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Remembering Vidyasagar, reforming education
| 28 September, 2013

Samit Kar

It is, no doubt, a very difficult proposition to write afresh on Ishwarchandra Vidyasagar’s (1820-1891) oceanic contribution to the spread of education in India. Vidyasagar was born on 26 September 1820, and it is to him we must turn to undertake a thorough introspection on form and content of formal education at different levels.
A changing economy seeks necessary expertise and functional knowledge from deliverers of education. But in our country, education has not been able to provide this commanding leadership. Instead of a convergence between education and economy, there has been a growing divergence; education as a result suffers from terrible redundancy and obsolescence.
It will appear very surprising if one resorts to a cost-benefit analysis of the abysmally huge allocation higher education receives from the government. On an average, a college or university teacher who has served for no less than 25 years gets a salary of around Rs 1 lakh. In many universities, a teacher does not have much scope to take more than 200 classes in a single year. The arithmetic works out to Rs 6,000 per class. There are some dedicated teachers who remain engaged in continuous research, fieldwork, publication of books and study reports, but their numbers are too few.
This apart, the content of education at the under-graduate and post-graduate level is rather outdated—a result of a callous approach on the part of a section of teachers. The University Grants Commission had made it mandatory for teachers to undertake one Orientation Course and two Refresher Courses for promotion to the posts of Assistant and Associate Professor, respectively. However, in many cases, senior teachers who are invited to such courses deliver lectures on subjects that do not have any relevance to the needs of the economy.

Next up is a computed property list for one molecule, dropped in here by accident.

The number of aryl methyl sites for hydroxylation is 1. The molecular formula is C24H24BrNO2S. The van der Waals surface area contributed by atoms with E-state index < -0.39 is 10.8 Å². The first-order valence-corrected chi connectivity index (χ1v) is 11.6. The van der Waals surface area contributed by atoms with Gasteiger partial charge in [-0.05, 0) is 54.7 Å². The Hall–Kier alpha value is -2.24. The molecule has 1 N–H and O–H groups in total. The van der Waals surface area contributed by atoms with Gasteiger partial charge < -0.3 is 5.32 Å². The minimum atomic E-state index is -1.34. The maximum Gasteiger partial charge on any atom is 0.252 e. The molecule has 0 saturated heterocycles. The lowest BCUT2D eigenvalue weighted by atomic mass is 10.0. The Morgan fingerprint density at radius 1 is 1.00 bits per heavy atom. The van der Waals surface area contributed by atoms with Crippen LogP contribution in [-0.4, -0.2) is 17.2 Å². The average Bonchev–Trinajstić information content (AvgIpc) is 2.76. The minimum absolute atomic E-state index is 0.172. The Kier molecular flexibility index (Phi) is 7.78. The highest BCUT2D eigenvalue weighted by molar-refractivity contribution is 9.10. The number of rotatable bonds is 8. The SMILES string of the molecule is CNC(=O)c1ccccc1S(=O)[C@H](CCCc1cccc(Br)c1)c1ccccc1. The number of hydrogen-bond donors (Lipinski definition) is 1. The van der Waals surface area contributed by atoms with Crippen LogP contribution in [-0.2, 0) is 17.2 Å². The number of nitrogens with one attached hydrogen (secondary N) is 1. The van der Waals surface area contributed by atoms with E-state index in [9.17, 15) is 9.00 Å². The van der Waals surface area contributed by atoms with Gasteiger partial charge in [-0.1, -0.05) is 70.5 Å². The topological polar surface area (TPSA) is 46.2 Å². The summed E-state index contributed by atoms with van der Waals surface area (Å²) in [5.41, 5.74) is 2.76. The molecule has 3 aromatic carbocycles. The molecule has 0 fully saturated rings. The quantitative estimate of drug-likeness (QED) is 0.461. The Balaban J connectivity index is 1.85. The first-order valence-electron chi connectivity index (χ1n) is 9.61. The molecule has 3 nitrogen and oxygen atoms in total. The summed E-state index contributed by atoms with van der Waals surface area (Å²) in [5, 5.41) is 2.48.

Knowledge has two major branches: pure and applied. Though both are inter-related, the content of pure knowledge undergoes change at a pace much slower than the content of applied knowledge. Therefore, students often do not find much interest in attending classes regularly.
At the beginning of the course, the attendance is good, but the number dwindles significantly later on.
These days, students’ politics has become a matter of serious debate. Who can deny the glorious contribution of politics in reforming the society at large? There are ample instances wherein a student who had participated in politics and simultaneously attended classes regularly has proved to be more social and amicable.
But these days, students who are found to be active in politics do not attend classes and fare badly in examinations. Therefore, many members of the aspiring middle class favour educational institutions that are bereft of students’ politics. But they say nothing of teachers’ involvement in politics, for petty gains.
The tremendous crisis with regard to employment has made many students, especially those studying general degree and post graduate courses, suffer from frustration and despair. They lose interest in studying hard, with discipline and sincerity.
It is high time the form and content of higher education be constantly calibrated to suit the needs of the economy. It is in this regard that we recall the salutary contribution of Vidyasagar. The way he tried to institutionalise reform in society and education needs to be undertaken now, wherein the teaching community should play the role of a pivot.
Apart from being the harbinger of educational reforms, Vidyasagar’s personal contribution was no less significant. He was a well-known figure of the Bengal Renaissance. A philosopher, academic, educator, writer, translator, printer, publisher, entrepreneur, social reformer and a philanthropist, he simplified Bengali prose and rationalised the alphabet and type. He received the Vidyasagar title from the Sanskrit College due to his contribution to Sanskrit and Philosophy.
Some of his best known books are Barna Parichay I and II, Rijupath I, II and III, Vyakaran Koumudi, Sanskrita Vyakaraner Upakramanika, and Banglaar Itihas, among others.
In order to spread women’s education, he approached sex workers in Sonagachi and appealed to educate them. He used to say that we need to inculcate a mindset that makes a man charitable, but with humility.
It is high time the lessons of Vidyasagar as an educationist and a great humanist are cultivated in the earnest. The cleansing of the body and mind of the temples of learning should be accorded the highest priority.
We celebrate 5 September as Teachers’ Day. Can’t we celebrate 26 or 29 September as Education Day to bestow the highest regard to the best teacher our country has ever come across?

The writer is Associate Professor of Sociology, Presidency University.

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